We all know there’s tons of pressure from the media and society to look skinny. As we speak, everyone’s going apeshit over how to get the proverbial thigh gap (or how to battle against the ridiculous pressure to have one). Often, pressure to lose weight starts at home. It might seem that if a parent gave their overweight kid a little well-meaning advice to cut out the soda and fries it’d be no biggie, but a new study published in the journal Eating and Weight Disorders has proven this is a seriously hazardous move, one that can affect a child’s body image into adulthood and lead to an array of eating disorders.
If You Can’t Say Anything Nice, Don’t Say Anything At All!
The study came out of Cornell University’s Food and Brand Lab and included more than 500 women as subjects. These women, all in their 20s and early 30s, were asked if their parents made comments about their weight while growing up and also answered questions regarding their body image.
In the end, the women who received comments on their weight by their parents constantly felt the need to lose 10 to 20 pounds as adults as opposed to those who didn’t. Whether or not the women were overweight as kids or as adults didn’t matter—if mom and pop referenced their weight at all, even just one comment, it profoundly impacted their body image.
Dr. Brian Wansik, director of the Food and Lab Brand and the lead author of the study, told the New York Times “We asked the women to recall how frequently parents commented, but the telling thing was that if they recalled it happening at all, it had as bad an influence as if it happened all the time. A few comments were the same as commenting all the time. It seems to make a profound impression.” Wansik actually referred to this impression as “scarring.”
Multiple other studies about the impact of parents commenting on their child’s weight have taken place, all resulting in the same conclusion—it’s bad news. Whether it’s increasing the likelihood of obesity or eating disorders, according to research, even parents’ well-meaning critiques have a negative impact on kids. On top of that, when children are raised watching their parents diet or obsess about their weight, this also can lead to fat-phobia and body image distortion.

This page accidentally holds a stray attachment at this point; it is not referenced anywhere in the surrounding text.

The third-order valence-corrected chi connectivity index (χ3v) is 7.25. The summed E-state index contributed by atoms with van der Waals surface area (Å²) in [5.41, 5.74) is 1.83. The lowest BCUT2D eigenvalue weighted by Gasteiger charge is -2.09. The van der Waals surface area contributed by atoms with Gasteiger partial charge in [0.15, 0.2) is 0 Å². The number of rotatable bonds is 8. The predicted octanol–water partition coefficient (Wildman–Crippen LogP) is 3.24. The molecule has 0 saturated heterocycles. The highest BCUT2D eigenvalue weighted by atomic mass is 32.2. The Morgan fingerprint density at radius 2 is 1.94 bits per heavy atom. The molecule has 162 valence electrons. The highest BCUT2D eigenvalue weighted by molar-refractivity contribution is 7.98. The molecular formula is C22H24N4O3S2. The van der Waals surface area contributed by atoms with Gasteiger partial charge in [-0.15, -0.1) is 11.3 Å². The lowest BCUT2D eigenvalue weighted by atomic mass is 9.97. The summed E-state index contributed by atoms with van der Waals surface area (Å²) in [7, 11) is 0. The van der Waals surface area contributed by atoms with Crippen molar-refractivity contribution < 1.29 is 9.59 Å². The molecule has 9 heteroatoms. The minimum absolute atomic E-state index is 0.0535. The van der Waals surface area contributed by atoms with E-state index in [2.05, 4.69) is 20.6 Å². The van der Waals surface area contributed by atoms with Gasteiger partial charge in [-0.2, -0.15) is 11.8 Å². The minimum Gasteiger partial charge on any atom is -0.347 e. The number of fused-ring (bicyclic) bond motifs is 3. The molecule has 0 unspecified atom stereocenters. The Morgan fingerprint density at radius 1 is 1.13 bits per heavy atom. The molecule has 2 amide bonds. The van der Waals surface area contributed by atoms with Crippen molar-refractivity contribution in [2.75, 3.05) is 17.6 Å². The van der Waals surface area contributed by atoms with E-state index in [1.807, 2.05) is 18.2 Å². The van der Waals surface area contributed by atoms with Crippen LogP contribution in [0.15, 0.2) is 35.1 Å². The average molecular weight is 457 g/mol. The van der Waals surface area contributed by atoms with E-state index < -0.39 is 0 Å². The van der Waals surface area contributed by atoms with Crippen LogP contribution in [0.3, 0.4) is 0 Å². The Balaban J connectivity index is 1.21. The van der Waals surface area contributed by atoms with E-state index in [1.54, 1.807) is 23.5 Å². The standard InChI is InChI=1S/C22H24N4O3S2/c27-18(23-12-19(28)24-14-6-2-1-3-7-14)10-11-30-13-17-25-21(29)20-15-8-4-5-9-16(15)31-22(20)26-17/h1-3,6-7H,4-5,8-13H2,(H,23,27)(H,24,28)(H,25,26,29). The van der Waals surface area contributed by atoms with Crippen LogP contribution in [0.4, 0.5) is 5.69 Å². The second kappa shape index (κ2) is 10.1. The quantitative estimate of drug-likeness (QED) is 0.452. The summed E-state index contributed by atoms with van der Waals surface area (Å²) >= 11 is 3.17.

So What’s a Worried Parent to Do?
Of course no parent wants to see their kid packing on dozens of pounds, ultimately jeopardizing her or his health. But there are some tips experts suggest. University of Minnesota Professor Dianne Neumark-Sztainer, author of “I’m Like SO Fat!”: Helping Your Teen Making Healthy Eating and Exercise Choices in a Weight-Obsessed World advises parents to create a healthy home environment by ditching the sugar and processed crap, eating healthy and encouraging family exercise. Essentially, modeling good behavior for the kids is better than saying “Hey, you should probably lose 10 pounds.”
“I try to promote the idea of talking less and doing more — doing more to make your home a place where it’s easy to make healthy eating and physical activity choices, and talking less about weight.”
I Can Vouch For This
All of this research makes sense to me. I remember the exact moment when my mother said “Your thighs are getting kind of chunky.” I was coming down the stairs dressed in white cut-off jean shorts right before my last day of sixth grade. Prior to her comment, I didn’t give a shit about my thighs. But being born and raised in Los Angeles to a sort of weight-obsessed family—my mom and aunts and grandmother were always on some sort of diet—it wasn’t exactly a shock that she would comment that my scrawny prepubescent thighs had grown into veritable ham hocks.
By my sophomore year of high school, I developed an eating disorder, one that grew out of an effort to starve myself because I wanted spaghetti arms and, well, that thigh gap. Though I did drop twenty pounds in like two months (it’s amazing what living off non-buttered whole wheat toast and peaches will do!), my body decided to try and keep me alive by throwing me into full-throttle binge mode. I began eating everything in sight and ended up gaining the twenty pounds back, along with ten extra pounds for good measure.
I’m not sure if my mother’s comment catalyzed that eating disorder (thankfully it’s now in remission, save for the occasional Oreo binge), but it couldn’t have helped. She certainly meant well, but for a 15-year-old with an athletic build coming of age during the Winona Ryder and Kate Moss era, I might have fared better if she’d just suggested I try out for the cheer squad or join the track team instead.
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